Journalism in San Diego and the miracle that things exist
The original title was "Are there any Journalists in San Diego?" Here's the old description, for now, if only to show what I once did: "The Union Tribune's avoidance of serious investigative reporting is partly responsible for mismanagement by and corruption of local government officials. Here are some links to news sources that may document what is happening in San Diego rather than filling their pages with fluff and AP / NYT wire feeds."
Last night I met an actual UT reporter at a planning meeting regarding the the Paseo project at SDSU. See the carfree club for more info. Kristin Green. She seemed to like what I had to say, the carfree perspective, or just thought I was strange in a good way. She wrote something about the meeting, and, not really any surprise, there was not any mention of what I had to say, though I was the only student at the meeting who spoke.
After thinking about this, I realized that this article surely could not help my cause... even though without this there is plenty of stuff "not fit to print" on this site.
I value being able to do stupid things. I may grow out of it. There is a cost... and, recently, I've been impressed at how effective I am at having people not respond to me.
A professor here who seems like a good guy stopped responding to emails, a friend never replied to one, a good woman friend didn't reply for a while, it took me forever to get an email approved to be sent out to grad students (The key was to meet the person in person to ask approval), an environmentalist on campus didn't reply (after suggesting a meeting), oh, and my "amor no correspondido," but that may just be a matter of her busyness, and I'm sure I could find more examples.
Who has responded?
Back to the Union Tribune. I wouldn't have known about that meeting if I hadn't read about it in the UT. I'm glad I went. At the same time, I distracted myself by pondering what I would say there and distracted myself from studying.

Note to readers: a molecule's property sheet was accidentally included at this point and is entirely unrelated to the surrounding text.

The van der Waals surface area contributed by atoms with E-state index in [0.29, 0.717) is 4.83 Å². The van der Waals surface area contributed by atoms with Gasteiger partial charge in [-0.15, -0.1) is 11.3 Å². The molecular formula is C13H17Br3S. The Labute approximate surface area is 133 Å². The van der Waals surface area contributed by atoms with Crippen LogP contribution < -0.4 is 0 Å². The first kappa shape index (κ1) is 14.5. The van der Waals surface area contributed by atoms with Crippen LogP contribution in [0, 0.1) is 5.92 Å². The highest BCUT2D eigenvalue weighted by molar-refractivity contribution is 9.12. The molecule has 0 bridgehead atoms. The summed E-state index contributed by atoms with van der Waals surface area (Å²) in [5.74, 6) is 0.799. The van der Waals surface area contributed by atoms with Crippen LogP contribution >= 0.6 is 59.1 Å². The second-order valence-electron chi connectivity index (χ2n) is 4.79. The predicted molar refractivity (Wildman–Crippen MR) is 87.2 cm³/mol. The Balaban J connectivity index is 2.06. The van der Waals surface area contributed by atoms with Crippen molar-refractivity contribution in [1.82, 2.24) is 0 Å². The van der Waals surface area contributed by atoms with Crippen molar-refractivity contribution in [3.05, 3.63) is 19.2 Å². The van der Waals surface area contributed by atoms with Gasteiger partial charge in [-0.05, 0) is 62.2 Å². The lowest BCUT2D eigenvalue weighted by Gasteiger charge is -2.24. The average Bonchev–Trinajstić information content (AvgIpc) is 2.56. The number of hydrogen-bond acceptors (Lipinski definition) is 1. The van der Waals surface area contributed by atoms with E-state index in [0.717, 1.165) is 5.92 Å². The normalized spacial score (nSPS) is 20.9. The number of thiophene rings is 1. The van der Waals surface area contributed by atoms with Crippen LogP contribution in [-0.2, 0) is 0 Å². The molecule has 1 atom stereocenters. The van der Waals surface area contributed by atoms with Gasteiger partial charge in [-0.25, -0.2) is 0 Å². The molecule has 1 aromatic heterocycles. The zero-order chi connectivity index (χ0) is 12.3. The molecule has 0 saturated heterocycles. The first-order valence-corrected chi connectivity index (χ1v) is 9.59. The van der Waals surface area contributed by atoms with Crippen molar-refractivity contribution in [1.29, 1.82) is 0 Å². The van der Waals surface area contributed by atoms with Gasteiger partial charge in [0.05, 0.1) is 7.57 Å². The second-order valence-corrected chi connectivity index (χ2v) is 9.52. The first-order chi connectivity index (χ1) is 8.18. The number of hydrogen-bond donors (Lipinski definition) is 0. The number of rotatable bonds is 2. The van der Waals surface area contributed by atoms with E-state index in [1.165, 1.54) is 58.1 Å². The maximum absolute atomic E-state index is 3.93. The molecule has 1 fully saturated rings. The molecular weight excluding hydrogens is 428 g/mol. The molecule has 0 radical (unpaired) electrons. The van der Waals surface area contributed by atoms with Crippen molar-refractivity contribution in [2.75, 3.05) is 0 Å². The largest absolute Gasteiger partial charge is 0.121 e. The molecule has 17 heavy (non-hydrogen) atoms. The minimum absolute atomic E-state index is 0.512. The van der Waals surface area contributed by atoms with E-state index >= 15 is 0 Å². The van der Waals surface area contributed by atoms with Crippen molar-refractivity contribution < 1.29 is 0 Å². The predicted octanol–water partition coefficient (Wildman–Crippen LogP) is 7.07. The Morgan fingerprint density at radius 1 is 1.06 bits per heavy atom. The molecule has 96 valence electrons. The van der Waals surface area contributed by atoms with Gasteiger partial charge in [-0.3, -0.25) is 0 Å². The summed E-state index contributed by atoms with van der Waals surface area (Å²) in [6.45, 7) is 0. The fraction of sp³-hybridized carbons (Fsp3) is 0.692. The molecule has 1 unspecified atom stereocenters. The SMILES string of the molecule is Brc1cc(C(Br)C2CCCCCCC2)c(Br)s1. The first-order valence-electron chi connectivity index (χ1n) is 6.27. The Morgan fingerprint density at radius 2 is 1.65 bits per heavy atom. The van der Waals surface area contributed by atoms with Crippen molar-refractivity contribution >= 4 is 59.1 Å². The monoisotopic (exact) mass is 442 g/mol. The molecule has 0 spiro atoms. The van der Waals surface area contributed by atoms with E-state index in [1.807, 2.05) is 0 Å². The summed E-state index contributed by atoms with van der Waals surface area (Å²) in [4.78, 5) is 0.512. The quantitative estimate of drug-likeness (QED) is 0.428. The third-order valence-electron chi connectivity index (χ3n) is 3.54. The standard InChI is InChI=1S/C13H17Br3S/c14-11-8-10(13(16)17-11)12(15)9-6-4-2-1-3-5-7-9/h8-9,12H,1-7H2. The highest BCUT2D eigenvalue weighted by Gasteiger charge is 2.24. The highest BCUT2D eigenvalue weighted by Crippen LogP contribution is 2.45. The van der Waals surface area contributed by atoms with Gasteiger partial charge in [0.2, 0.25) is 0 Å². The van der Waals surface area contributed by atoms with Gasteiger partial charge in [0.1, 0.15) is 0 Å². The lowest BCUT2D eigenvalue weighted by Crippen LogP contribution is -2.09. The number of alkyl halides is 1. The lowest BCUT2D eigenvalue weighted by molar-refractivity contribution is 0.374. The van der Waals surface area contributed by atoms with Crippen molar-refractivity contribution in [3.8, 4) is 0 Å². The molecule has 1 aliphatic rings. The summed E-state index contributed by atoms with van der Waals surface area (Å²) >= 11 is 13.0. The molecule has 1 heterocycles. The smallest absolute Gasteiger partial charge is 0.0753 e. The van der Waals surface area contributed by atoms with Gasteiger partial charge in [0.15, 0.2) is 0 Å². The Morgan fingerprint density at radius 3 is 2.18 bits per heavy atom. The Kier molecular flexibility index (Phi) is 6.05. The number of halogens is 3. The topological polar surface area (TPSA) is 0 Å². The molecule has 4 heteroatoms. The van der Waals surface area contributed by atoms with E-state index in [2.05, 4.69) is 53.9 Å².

There is something in failure. In a lot of my reading, the person who stands for the progressive values is the one who fails and fails grandly, though this character represents some of the progressive views of the author (Doña Perfecta by Galdoz, San Manuel Bueno Martír by Unamuno).
My grandma gets the San Diego Union Tribune. I look at it on occasion. It is a lame paper and its inability to do any serious investigative reporting—it is mostly just reprints of AP and NYT stories—is partly responsible for the general mismanagement of this town having gone on so long as to now have led to a crisis (the pension fund is bankrupting the city, among other things).
I asked my other grandma if she knew of any serious journalists in San Diego. She suggested Neil Morgan, who had recently been fired from the Union Tribune. Here are some links that may be useful to someone who, reading a Union Tribune story, becomes curious to hear what is so baldly not being told.
San Diego News
- Voice of San Diego. Maybe this will be San Diego's Eat The State? I believe this is being started by Neil Morgan.
- Neil Morgan on KPBS
- San Diego Blog
- City Lights Section of the San Diego Reader. I hate the format of the reader and never read the print copy. It is oversized, bulky (not made with carfree people in mind), narrow-columned, and 80% ads. When I first arrived I was impressed with its Reading column, and happy to see an article on San Diego's neighborhoods (however much like filler it appeared to be).
- San Diego Indymedia
- Neil Morgan's columns at the Union Tribune.
- San Diego Daily Transcript -- The Daily Transcript is a vertical market newspaper and a targeted Web site dedicated to reporting the business of San Diego — every working day. Our staff of editors and reporters focus on events that concern the decision-makers, movers and shakers who make San Diego hum. more
Colin Leath <>
|Philip J. LaVelle of the Union Tribune, by colin on 2005-01-13 20:28:50|
Civic strategies thinks Philip J. LaVelle of the Union Tribune is one of the best journalists.
I confess I don't or rarely read coverage of natural or other disasters, and it seemed to me the UT was beating a dead rich person's horse to death while ignoring the problems in city management. I am not reflexively sympathetic to folks who build their houses far off in the hills and live the ultimate old-american-dream-type lifestyle, and who probably would die without their cars (some did die in them trying to escape the fire). Maybe LaVelle wrote about civic issues too. I'm also biased against articles that seem to be more about huge color photographs than anything else.
But I'm not the one who got recognized for great journalism!
I usually value the Op-Ed page the most.
To have a comment deleted, email portal administrator.